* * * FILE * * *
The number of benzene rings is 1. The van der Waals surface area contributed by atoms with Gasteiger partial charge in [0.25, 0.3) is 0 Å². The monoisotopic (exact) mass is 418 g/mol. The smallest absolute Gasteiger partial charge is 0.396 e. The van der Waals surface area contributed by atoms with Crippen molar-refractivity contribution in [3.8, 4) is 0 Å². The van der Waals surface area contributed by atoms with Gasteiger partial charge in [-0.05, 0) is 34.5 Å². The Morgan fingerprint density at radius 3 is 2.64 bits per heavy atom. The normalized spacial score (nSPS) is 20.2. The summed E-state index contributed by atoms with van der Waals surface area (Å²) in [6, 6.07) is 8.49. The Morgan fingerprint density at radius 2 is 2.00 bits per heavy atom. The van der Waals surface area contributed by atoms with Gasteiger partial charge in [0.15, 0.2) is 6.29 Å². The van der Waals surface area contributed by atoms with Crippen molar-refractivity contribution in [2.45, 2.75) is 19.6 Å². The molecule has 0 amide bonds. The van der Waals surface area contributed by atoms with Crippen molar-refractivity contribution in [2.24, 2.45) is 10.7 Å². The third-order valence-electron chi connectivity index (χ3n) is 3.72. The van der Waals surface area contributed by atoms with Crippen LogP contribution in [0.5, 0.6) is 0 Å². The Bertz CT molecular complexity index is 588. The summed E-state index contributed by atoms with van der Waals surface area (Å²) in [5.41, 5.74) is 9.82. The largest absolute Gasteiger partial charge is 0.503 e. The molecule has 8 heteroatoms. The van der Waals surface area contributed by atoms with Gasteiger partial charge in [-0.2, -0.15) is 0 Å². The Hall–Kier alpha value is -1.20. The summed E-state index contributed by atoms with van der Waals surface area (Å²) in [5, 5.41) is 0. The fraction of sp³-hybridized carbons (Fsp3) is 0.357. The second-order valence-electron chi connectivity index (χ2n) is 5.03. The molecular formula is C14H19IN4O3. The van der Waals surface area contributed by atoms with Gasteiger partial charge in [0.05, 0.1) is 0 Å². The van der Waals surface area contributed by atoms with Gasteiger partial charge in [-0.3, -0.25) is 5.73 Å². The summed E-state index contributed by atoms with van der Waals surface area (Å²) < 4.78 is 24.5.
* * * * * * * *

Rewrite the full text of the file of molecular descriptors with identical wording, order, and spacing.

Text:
The number of benzene rings is 1. The van der Waals surface area contributed by atoms with Gasteiger partial charge in [0.25, 0.3) is 0 Å². The monoisotopic (exact) mass is 418 g/mol. The smallest absolute Gasteiger partial charge is 0.396 e. The van der Waals surface area contributed by atoms with Crippen molar-refractivity contribution in [3.8, 4) is 0 Å². The van der Waals surface area contributed by atoms with Gasteiger partial charge in [-0.05, 0) is 34.5 Å². The Morgan fingerprint density at radius 3 is 2.64 bits per heavy atom. The normalized spacial score (nSPS) is 20.2. The summed E-state index contributed by atoms with van der Waals surface area (Å²) in [6, 6.07) is 8.49. The Morgan fingerprint density at radius 2 is 2.00 bits per heavy atom. The van der Waals surface area contributed by atoms with Gasteiger partial charge in [0.15, 0.2) is 6.29 Å². The van der Waals surface area contributed by atoms with Crippen molar-refractivity contribution in [2.45, 2.75) is 19.6 Å². The molecule has 0 amide bonds. The van der Waals surface area contributed by atoms with Crippen molar-refractivity contribution in [2.24, 2.45) is 10.7 Å². The third-order valence-electron chi connectivity index (χ3n) is 3.72. The van der Waals surface area contributed by atoms with Crippen LogP contribution in [0.5, 0.6) is 0 Å². The Bertz CT molecular complexity index is 588. The summed E-state index contributed by atoms with van der Waals surface area (Å²) in [5.41, 5.74) is 9.82. The largest absolute Gasteiger partial charge is 0.503 e. The molecule has 8 heteroatoms. The van der Waals surface area contributed by atoms with Gasteiger partial charge in [-0.2, -0.15) is 0 Å². The Hall–Kier alpha value is -1.20. The summed E-state index contributed by atoms with van der Waals surface area (Å²) in [5, 5.41) is 0. The fraction of sp³-hybridized carbons (Fsp3) is 0.357. The second-order valence-electron chi connectivity index (χ2n) is 5.03. The molecular formula is C14H19IN4O3. The van der Waals surface area contributed by atoms with Gasteiger partial charge in [0.05, 0.1) is 0 Å². The van der Waals surface area contributed by atoms with Gasteiger partial charge in [-0.3, -0.25) is 5.73 Å². The summed E-state index contributed by atoms with van der Waals surface area (Å²) < 4.78 is 24.5.